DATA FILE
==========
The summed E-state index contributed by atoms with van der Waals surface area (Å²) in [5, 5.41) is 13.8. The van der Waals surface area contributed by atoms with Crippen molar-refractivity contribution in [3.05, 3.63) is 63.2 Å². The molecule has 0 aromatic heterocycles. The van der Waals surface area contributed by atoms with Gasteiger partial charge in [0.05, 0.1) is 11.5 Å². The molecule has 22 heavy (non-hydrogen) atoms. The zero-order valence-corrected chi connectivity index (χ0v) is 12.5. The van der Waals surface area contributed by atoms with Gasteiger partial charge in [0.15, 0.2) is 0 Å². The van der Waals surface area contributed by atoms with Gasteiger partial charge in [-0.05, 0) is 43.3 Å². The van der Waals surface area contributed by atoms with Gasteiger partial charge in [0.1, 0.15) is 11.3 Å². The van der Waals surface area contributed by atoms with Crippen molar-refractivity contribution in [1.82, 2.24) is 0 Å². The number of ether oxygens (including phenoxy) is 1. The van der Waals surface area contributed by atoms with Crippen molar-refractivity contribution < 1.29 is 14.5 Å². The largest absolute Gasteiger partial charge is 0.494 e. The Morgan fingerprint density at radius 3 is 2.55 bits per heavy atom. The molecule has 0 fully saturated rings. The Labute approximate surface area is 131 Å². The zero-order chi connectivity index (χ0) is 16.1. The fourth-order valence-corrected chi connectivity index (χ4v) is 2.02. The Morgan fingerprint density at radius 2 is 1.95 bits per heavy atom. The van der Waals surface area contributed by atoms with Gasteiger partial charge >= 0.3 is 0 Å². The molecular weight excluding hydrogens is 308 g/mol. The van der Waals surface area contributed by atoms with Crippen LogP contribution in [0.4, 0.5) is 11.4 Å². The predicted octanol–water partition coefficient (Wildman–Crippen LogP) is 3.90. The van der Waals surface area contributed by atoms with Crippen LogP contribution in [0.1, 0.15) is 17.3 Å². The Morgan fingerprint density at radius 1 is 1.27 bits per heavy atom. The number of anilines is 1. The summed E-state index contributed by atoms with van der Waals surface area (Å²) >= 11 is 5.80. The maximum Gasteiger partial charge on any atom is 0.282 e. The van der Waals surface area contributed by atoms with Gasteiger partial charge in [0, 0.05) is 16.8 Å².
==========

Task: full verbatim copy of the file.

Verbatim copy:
The summed E-state index contributed by atoms with van der Waals surface area (Å²) in [5, 5.41) is 13.8. The van der Waals surface area contributed by atoms with Crippen molar-refractivity contribution in [3.05, 3.63) is 63.2 Å². The molecule has 0 aromatic heterocycles. The van der Waals surface area contributed by atoms with Gasteiger partial charge in [0.05, 0.1) is 11.5 Å². The molecule has 22 heavy (non-hydrogen) atoms. The zero-order valence-corrected chi connectivity index (χ0v) is 12.5. The van der Waals surface area contributed by atoms with Gasteiger partial charge in [0.15, 0.2) is 0 Å². The van der Waals surface area contributed by atoms with Gasteiger partial charge in [-0.05, 0) is 43.3 Å². The van der Waals surface area contributed by atoms with Gasteiger partial charge in [0.1, 0.15) is 11.3 Å². The van der Waals surface area contributed by atoms with Crippen molar-refractivity contribution in [1.82, 2.24) is 0 Å². The number of ether oxygens (including phenoxy) is 1. The van der Waals surface area contributed by atoms with Crippen molar-refractivity contribution < 1.29 is 14.5 Å². The largest absolute Gasteiger partial charge is 0.494 e. The Morgan fingerprint density at radius 3 is 2.55 bits per heavy atom. The molecule has 0 fully saturated rings. The Labute approximate surface area is 131 Å². The zero-order chi connectivity index (χ0) is 16.1. The fourth-order valence-corrected chi connectivity index (χ4v) is 2.02. The Morgan fingerprint density at radius 2 is 1.95 bits per heavy atom. The van der Waals surface area contributed by atoms with Gasteiger partial charge >= 0.3 is 0 Å². The molecular weight excluding hydrogens is 308 g/mol. The van der Waals surface area contributed by atoms with Crippen LogP contribution in [0.4, 0.5) is 11.4 Å². The predicted octanol–water partition coefficient (Wildman–Crippen LogP) is 3.90. The van der Waals surface area contributed by atoms with Crippen LogP contribution in [0.1, 0.15) is 17.3 Å². The Morgan fingerprint density at radius 1 is 1.27 bits per heavy atom. The number of anilines is 1. The summed E-state index contributed by atoms with van der Waals surface area (Å²) >= 11 is 5.80. The maximum Gasteiger partial charge on any atom is 0.282 e. The van der Waals surface area contributed by atoms with Gasteiger partial charge in [0, 0.05) is 16.8 Å².